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Nikon D90 vs D200

I’m looking to add a second camera body to supplement (or replace as my main body) my Nikon D80. Under consideration, the new D90 and the old D200. My needs are not complicated. I have been very satisfied with what I can get out of the D80. The latest is tempting, but the durability and now very reasonable price of the D200 is equally tempting … any thoughts?

by [a former member] at 2008-08-31 21:06:40 UTC (ed. Sep 3 2008 ) San Francisco, California , United States | Bookmark | | Report spam→

The D200 will be much more robust. But who cares. After 2 years put the D90 in a skip and get a D180 which will be 33mp and shoot 3200 ISO pics at the same quality as today’s 50 ISO.

to confirm that the D90 makes lovely files at higher ISO. Your first sales to TV from an exclusive news event shot on the D90 will easily pay for the camera outright anyway. Or maybe ten minutes doing your day job!

by JR, (John Watts-Robertson). | 01 Sep 2008 15:09 | northants, ETA 5 minutes, United Kingdom | | Report spam→

by [former member] | 01 Sep 2008 16:09 | San Francisco, California, United States | | Report spam→
I was mulling the same choice. But I’ve decided to go with a full on HD video kit. The D90 is great but the audio is terrible.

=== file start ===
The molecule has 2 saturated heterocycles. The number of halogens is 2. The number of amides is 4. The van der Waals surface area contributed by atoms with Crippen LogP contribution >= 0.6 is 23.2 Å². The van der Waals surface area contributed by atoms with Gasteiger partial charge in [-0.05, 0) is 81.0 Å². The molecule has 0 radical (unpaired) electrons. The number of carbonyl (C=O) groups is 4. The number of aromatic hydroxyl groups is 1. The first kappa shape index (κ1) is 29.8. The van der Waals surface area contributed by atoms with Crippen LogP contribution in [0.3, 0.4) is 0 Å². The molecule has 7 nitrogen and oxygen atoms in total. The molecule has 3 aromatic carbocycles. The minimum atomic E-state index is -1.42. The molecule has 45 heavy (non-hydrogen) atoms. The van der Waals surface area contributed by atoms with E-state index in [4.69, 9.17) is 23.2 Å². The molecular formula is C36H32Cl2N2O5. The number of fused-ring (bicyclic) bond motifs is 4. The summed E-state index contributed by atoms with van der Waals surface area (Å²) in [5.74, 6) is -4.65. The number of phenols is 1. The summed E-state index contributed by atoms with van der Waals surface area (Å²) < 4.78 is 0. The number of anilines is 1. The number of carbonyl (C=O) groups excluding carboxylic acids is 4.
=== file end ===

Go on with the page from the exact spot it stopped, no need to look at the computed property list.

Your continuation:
by Bill Putnam | 01 Sep 2008 20:09 | Washington, D.C., United States | | Report spam→
I was considering the same options as well. I recently started shooting sports and I reckon the D200 would be a sturdier rig. But I can risist the full HD since I have been wanting to dabble on video.

by Erik Lacson | 01 Sep 2008 23:09 | Manila, Philippines | | Report spam→
I’d wait for a camera that can auto focus while shooting, plus RAW file quality output. but I’d wait and get a RED Scarlet and call it a day.

by Patrick O'Neill | 02 Sep 2008 04:09 | Fort Worth , United States | | Report spam→
don’t you think that this is part of nikon’s (and canon’s) plan to fleece consumers for as much cash as possible?? i mean, releasing bodies at such breakneck speeds is great for profit margins.

honestly, i’m looking at the D90 and i’m not impressed. sure, it’s got more pixels and i bet the noise handling is great … but live view and video are not features that DSLR photographers want. the burst rate and raw buffer rate are not that good either.

i have a D200 and i love that camera to death. i’ll keep it for a while yet.

nikon need to focus on what makes them good at cameras, not utter rubbish like video.

they’d have impressed me much more if the gps had been built in, rather than added as a hot shoe accessory.

i’m sticking clear of the temptation to upgrade bodies. it’s just wasted money. good glass holds its value, but the technology in camera bodies is moving so fast that cameras are behind the curve inside 6 months.

if you need a pro camera, sure the D700 or the D3 would kick ass … but if you’re upgrading for more bells and whistles, it’s a grand that will be better off in your pocket.

my $0.02 :)


by David Smeaton | 02 Sep 2008 06:09 | | Report spam→
Online apology for my flippant remark about Dave’s ‘Day job’-he is a public defender lawyer so ten minutes work wouldn’t bring in enough to buy a D3,(possibly not even a disposable film camera). I guess british humour doesn’t translate too well across the pond-sorry!